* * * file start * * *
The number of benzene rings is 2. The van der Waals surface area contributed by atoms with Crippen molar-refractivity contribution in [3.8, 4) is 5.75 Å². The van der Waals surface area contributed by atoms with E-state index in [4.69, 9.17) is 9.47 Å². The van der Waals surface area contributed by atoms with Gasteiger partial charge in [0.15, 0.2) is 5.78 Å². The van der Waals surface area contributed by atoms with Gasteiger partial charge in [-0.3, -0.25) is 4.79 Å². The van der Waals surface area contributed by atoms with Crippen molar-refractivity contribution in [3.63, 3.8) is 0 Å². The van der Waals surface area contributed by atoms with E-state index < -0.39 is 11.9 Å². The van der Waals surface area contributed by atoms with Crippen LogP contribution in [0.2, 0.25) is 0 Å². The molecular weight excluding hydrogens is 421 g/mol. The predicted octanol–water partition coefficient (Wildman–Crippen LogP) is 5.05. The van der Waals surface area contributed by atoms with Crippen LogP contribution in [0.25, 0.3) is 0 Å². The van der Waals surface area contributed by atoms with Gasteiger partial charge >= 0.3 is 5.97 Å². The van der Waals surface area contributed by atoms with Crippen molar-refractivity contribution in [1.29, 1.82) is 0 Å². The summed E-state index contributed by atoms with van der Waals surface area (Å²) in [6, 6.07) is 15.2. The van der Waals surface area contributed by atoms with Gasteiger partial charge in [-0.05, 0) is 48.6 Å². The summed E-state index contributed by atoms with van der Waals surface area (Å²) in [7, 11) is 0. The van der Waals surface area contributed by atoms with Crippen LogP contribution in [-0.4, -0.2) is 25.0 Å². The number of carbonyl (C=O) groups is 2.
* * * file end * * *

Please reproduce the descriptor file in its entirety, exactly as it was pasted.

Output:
The number of benzene rings is 2. The van der Waals surface area contributed by atoms with Crippen molar-refractivity contribution in [3.8, 4) is 5.75 Å². The van der Waals surface area contributed by atoms with E-state index in [4.69, 9.17) is 9.47 Å². The van der Waals surface area contributed by atoms with Gasteiger partial charge in [0.15, 0.2) is 5.78 Å². The van der Waals surface area contributed by atoms with Gasteiger partial charge in [-0.3, -0.25) is 4.79 Å². The van der Waals surface area contributed by atoms with Crippen molar-refractivity contribution in [3.63, 3.8) is 0 Å². The van der Waals surface area contributed by atoms with E-state index < -0.39 is 11.9 Å². The van der Waals surface area contributed by atoms with Crippen LogP contribution in [0.2, 0.25) is 0 Å². The molecular weight excluding hydrogens is 421 g/mol. The predicted octanol–water partition coefficient (Wildman–Crippen LogP) is 5.05. The van der Waals surface area contributed by atoms with Crippen LogP contribution in [0.25, 0.3) is 0 Å². The van der Waals surface area contributed by atoms with Gasteiger partial charge >= 0.3 is 5.97 Å². The van der Waals surface area contributed by atoms with Crippen molar-refractivity contribution in [1.29, 1.82) is 0 Å². The summed E-state index contributed by atoms with van der Waals surface area (Å²) in [6, 6.07) is 15.2. The van der Waals surface area contributed by atoms with Gasteiger partial charge in [-0.05, 0) is 48.6 Å². The summed E-state index contributed by atoms with van der Waals surface area (Å²) in [7, 11) is 0. The van der Waals surface area contributed by atoms with Crippen LogP contribution in [-0.4, -0.2) is 25.0 Å². The number of carbonyl (C=O) groups is 2.